Surviving in the Great White North
So I have to say, it’s not much colder than it is in the Midwest during the winter. It stays at the lower temperatures longer, but the low temps below zero are nothing that I’m not used to. There seems to be a lot less wind here- and that helps as sometimes windchill can be the worst part.
The biggest difference up here is the snow. In the Midwest we literally have to build our own lakes- while up here these Northerners are flush with natural lakes- and all of the Great Lakes. In Syracuse we get something called the “lake effect” which basically means that we get a shit ton of snow, because the wind is blowing directly over the water and then blowing our way.
Shoveling becomes a pretty routine morning ritual- and sometimes something that has to be done two or three times a day depending on the level of snow we’re getting.
The snow is beautiful- and magical, and you can build real snow houses.
But the things is that it can start to be a bit mundane when you continue to wake up every morning to a white carpet of snow on the ground- and a white sky. The sun very rarely comes out up here due to the fact that the sky is always ready to snow.
The lack of sun inevitably leads to Seasonal Affective Disorder (SAD) for the general population. People try a variety of methods- from vitamin D pills to lights that attempt to simulate the sun. The lack of sun is not the most frustrating part for me thus far- the most frustrating part has been not being able to get around town- or leave town- in a free way. We don’t have enough money (or just don’t want to spend money) on snow tires- which are basically a requirement for getting around up here. While it is snowing- the snow plows are not able to get all the streets taken care of at once- so you might find yourself driving through a half foot of road snow or more on your way home from a meeting.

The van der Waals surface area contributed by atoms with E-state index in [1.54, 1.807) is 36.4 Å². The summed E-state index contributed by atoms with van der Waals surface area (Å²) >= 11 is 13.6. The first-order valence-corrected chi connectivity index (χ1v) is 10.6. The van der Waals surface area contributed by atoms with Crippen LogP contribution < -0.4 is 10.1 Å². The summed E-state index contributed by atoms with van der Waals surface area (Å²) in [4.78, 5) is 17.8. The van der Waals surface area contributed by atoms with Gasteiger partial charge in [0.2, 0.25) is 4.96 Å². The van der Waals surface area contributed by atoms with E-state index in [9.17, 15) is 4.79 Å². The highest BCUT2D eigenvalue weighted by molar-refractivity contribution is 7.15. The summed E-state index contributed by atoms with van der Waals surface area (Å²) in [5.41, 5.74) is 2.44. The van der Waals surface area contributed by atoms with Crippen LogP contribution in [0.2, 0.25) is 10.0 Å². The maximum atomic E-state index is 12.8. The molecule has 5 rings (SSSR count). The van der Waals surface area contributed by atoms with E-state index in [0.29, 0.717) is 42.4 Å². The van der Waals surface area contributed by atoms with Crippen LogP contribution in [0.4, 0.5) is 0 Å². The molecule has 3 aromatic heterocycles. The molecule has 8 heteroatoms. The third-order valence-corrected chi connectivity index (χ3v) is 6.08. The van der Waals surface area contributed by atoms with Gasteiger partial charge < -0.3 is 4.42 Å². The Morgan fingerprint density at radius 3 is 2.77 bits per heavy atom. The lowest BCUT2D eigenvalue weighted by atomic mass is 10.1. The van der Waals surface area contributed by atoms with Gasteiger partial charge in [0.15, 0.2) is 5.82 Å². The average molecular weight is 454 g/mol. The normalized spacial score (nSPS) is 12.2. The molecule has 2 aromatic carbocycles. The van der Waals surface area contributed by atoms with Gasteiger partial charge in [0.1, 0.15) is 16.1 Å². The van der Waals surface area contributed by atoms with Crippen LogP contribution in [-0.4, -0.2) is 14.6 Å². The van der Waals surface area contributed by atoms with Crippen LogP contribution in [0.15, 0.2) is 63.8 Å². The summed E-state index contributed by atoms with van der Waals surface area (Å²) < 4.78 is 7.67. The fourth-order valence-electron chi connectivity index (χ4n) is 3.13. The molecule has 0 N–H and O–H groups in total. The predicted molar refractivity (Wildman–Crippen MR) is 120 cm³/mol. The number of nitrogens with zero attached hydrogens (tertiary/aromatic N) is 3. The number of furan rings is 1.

On one particularly bad snow day- I decided to walk to where I needed to go. I had snow boots- and thought that would be sufficient. It was not.
For one — sidewalks are not cleared by the city, so it is dependent on house residents to clear their own sidewalks. This leads to sidewalks not getting cleared- and so that day I had two feet of fresh snow to stomp through for most of the mile hike to the post office (I needed stamps).
Since the sidewalks are not cleared- most people who choose to walk do so in the streets. I did not feel comfortable with this- mostly because I know how hard it is to control my own car on these snowy streets- and don’t want to provide drivers with another obstacle to maneuver around. So instead I guessed where I thought the sidewalk was, and paved my own path. Stepping through the snow- it came up to my knees in some places. Other places- I had to walk in the street because the snow was piled up taller than me.
I am learning, though! In this kind of weather- snow shoes are actually something that people use (more so as a sport than to get to the post office, though). I’m a bit intimidated by the snow shoes- but vow to try it sometime while I’m up here.
Anyway, a feeling of claustrophobia sets in when you feel like you can’t even run routine errands. Or, you can, but you’re probably going to fall face flat in the snow a few times.
I recently took up running again. I realized that the snow is not going anywhere- and I was going to learn to exist with it. After a few days running and slipping through the snow in my sneakers- my friend introduced me to Yaktraks- they are similar to crampons with spikes that people use when they are mountain climbing in the snow.
As a Yakraks newbie I went for an hour job with them on like this — backwards.
But they still worked great though- regardless if I had them on wrong.
I didn’t slip at all, and felt a satisfying grip under my feet for every block that I jogged.
It hadn’t snowed in a week or so when I went jogging- and as you can imagine snow doesn’t stay pretty when it hangs around for a week. Everlasting piles of roadside slush…
and frequent dog pee spots…
and trash become a regular feature of the landscape.
But hey, you’re in the Great White North. And you’re learning something about the diversity of the human experience. You gotta enjoy it- you’re learning.
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© Copyright 2018 Annie Windholz